I have mentioned before, I think, that one thing I especially appreciate about the Old German Baptist church is that they have a plural ministry--there are always 4, 5, or even more ministers in front on a Sunday morning, taking turns at opening remarks, choosing and lining hymns, leading prayers, and giving the message of the day. There is a lively exchange of ideas and insights, and no boredom from hearing the same voice or the same point of view every week.
After more than a year and a half of attending almost every Sunday, raptly listening to 2 hours of detailed reflection on the Bible, it amazes me all that is in those ancient writings. And then outside of church, I am exposed to a somewhat random assortment of other points of view on scripture--Anabaptist and Quaker listserves, Facebook friends, several individuals I share a meal with now and then, news articles online, etc.
Today it just all came together: people have been reading, writing, discussing and arguing about
these same words for nearly 2,000 years! And everyone thinks they are right! And there is always some new idea, context, or perspective!
How can this be? It's just one volume!
Then an image came to mind. A piano (most of them, anyhow) has 88 keys--88 different notes. That's it. That's all. If they are in tune (and since I have a piano-tuning friend, I tend to assume "in tune" as the normal, default condition), then each key is a fact...a truth. There is no arguing about it. It just is. That's the note. You press the key, that's what it is. (Not some instruments, where the manner of sounding the note can influence its pitch, like a violin or a trombone).
But how many different ways there are to put those notes together! An infinity--because even when two people play the same notes in the same order, it comes out different. Even when one person plays the same notes in the same order on different days, it comes out different. Each individual, then, may bring an entirely different mood or effect to those 88 simple truths. Something complex, subtle, unique is woven out of those truths each time someone sits at the piano...whether it is a child playing Chopsticks, or a sibling gleefully playing Fur Elise for the 14th time in an evening because she knows it's annoying after about the 3rd time, or an advanced student practicing a fragment of a difficult piece over and over, or a fabulous musician playing a highly publicized concert, or an untrained prodigy improvising something that sounds like Bach, but will never be written down or played again in all of time.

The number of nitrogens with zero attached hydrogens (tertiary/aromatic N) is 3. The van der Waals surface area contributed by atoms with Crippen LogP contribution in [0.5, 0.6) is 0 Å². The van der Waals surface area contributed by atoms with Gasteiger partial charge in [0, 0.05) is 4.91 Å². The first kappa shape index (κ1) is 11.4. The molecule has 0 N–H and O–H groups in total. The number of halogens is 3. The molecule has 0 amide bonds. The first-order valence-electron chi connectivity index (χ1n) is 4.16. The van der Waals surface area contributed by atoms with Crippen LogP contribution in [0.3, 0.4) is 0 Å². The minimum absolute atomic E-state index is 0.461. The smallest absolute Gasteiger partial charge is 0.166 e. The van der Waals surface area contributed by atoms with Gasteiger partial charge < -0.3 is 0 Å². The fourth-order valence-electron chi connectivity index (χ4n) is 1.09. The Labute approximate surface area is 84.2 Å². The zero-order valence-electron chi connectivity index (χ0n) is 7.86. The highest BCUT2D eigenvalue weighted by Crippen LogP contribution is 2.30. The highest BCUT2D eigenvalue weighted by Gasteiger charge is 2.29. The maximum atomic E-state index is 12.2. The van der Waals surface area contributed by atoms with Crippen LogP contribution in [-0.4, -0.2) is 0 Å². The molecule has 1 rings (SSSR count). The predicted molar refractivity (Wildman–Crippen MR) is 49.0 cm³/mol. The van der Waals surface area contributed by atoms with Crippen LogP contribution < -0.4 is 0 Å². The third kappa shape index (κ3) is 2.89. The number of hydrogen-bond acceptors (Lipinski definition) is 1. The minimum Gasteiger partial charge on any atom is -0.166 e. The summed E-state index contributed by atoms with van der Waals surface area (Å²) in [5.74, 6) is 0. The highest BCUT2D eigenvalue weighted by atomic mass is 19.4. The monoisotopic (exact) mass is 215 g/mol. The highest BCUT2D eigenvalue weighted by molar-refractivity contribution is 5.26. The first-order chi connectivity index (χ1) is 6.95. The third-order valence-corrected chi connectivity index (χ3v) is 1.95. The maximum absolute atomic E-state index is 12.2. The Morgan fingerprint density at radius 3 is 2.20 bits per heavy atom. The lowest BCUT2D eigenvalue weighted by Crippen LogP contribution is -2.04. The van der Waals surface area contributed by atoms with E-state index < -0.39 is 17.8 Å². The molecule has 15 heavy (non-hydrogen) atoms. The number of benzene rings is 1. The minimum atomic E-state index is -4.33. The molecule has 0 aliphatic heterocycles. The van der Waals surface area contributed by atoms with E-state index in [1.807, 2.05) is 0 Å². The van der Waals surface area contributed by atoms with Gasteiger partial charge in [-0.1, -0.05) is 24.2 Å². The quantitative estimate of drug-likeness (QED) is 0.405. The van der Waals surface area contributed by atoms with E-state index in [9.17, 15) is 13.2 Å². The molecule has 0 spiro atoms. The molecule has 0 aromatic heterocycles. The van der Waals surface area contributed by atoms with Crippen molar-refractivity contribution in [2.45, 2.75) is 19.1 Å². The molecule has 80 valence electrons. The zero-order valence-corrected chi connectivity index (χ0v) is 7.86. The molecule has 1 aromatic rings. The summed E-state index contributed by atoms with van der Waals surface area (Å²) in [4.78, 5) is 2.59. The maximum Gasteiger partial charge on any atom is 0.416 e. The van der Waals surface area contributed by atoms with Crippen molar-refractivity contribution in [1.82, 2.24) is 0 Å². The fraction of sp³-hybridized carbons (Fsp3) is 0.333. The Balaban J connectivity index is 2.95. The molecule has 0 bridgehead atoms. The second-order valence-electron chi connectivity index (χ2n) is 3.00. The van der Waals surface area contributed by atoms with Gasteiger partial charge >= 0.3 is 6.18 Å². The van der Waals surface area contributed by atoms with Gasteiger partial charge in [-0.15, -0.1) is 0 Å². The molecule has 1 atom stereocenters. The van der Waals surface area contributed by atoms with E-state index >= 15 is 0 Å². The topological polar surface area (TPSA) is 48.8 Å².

Some of these piano players may feel as if they've made a mistake in playing...in some contexts, there is no such thing as a mistake. Sometimes the player might feel there's a mistake, but no one else could possibly know. What does "wrong note" mean when each note is a Truth? It is not that the note itself is wrong, but that it is in the wrong context, making it inharmonious--ah, NOT necessarily inharmonious with the other notes, but inharmonious with the effect which the player is trying to achieve. A note in a jazz piece may be deliberately, effectively, deliciously inharmonious...if a harmonious note were struck instead, THAT would be a mistake.
When I think of the Bible as a compilation of Truth, I can look at the ministers and others as players of that Truth. Each plays a different composition, but each composition is still full of Truth.
Attending the German Baptist Church is like going to a recital where many talented pianists play pieces from different composers. Lots of variety. They may be apparently unrelated, or focused on a theme. I may prefer some offerings more than others. No matter what, I get to hear lots of Truth.
Being exposed to a wide variety of religious perspectives and views is like listening to lots of different kinds of music. Some styles naturally resonate with my personality and experience more than others, just like some people like jazz and some like classical. But other people appreciate the ones I don't, so there's something for everyone.
It's fascinating to think that such rich diversity can come from just those same 88 keys...or from one book.
Understanding this makes it really easy to step back from doctrinal or interpretational arguments. Should women cover their hair? Is it ok for them to wear pants? Is same-sex marriage an abomination? When is divorce ok? Who can re-marry? Can we shop on Sunday? How and when should baptism be performed? Should ministers be paid? Is it ok to kill if you're in the Army, or getting an abortion? On and on....
People think they can and should settle these questions once and for all. But that's like saying from now on, the only piece of music that is really the Truth is a chromatic arpeggio encompassing all 88 notes. Or the "tuning song" that the piano tuner uses to test the notes in her effort to restore them to perfect order.
If we ever did arrive at such a complete, perfect one-right-way understanding of the Bible, I think it would be the end of the Bible. Who would stick around listening to that chromatic arpeggio over and over?
It is the very diversity, even dissonance, of all the possible pianists and compositions that keep us engaged. Let's remember to enjoy the concert and appreciate the pianists, not constantly criticize every piece.